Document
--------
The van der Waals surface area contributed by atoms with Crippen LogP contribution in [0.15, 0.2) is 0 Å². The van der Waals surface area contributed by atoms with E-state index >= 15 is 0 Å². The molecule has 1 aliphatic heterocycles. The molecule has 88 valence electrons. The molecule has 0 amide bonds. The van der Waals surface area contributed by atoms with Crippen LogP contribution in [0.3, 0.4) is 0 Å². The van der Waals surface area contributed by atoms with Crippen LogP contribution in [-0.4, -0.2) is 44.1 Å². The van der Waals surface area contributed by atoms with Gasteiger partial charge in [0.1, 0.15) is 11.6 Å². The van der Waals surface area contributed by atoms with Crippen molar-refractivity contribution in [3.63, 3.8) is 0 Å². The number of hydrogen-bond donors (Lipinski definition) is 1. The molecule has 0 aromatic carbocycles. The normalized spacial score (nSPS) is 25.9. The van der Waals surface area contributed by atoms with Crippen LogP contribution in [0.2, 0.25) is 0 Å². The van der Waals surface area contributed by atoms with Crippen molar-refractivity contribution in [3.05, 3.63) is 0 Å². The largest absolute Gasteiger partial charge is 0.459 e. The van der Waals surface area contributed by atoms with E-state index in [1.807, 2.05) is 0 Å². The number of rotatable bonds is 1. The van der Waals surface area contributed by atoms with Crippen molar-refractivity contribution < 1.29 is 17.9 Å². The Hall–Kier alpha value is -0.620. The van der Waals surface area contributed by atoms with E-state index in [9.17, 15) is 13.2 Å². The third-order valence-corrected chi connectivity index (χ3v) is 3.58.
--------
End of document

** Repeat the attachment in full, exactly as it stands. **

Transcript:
The van der Waals surface area contributed by atoms with Crippen LogP contribution in [0.15, 0.2) is 0 Å². The van der Waals surface area contributed by atoms with E-state index >= 15 is 0 Å². The molecule has 1 aliphatic heterocycles. The molecule has 88 valence electrons. The molecule has 0 amide bonds. The van der Waals surface area contributed by atoms with Crippen LogP contribution in [0.3, 0.4) is 0 Å². The van der Waals surface area contributed by atoms with Crippen LogP contribution in [-0.4, -0.2) is 44.1 Å². The van der Waals surface area contributed by atoms with Gasteiger partial charge in [0.1, 0.15) is 11.6 Å². The van der Waals surface area contributed by atoms with Crippen molar-refractivity contribution in [3.63, 3.8) is 0 Å². The number of hydrogen-bond donors (Lipinski definition) is 1. The molecule has 0 aromatic carbocycles. The normalized spacial score (nSPS) is 25.9. The van der Waals surface area contributed by atoms with Crippen LogP contribution in [0.2, 0.25) is 0 Å². The van der Waals surface area contributed by atoms with Crippen molar-refractivity contribution in [3.05, 3.63) is 0 Å². The largest absolute Gasteiger partial charge is 0.459 e. The van der Waals surface area contributed by atoms with E-state index in [1.807, 2.05) is 0 Å². The number of rotatable bonds is 1. The van der Waals surface area contributed by atoms with Crippen molar-refractivity contribution < 1.29 is 17.9 Å². The Hall–Kier alpha value is -0.620. The van der Waals surface area contributed by atoms with E-state index in [9.17, 15) is 13.2 Å². The third-order valence-corrected chi connectivity index (χ3v) is 3.58.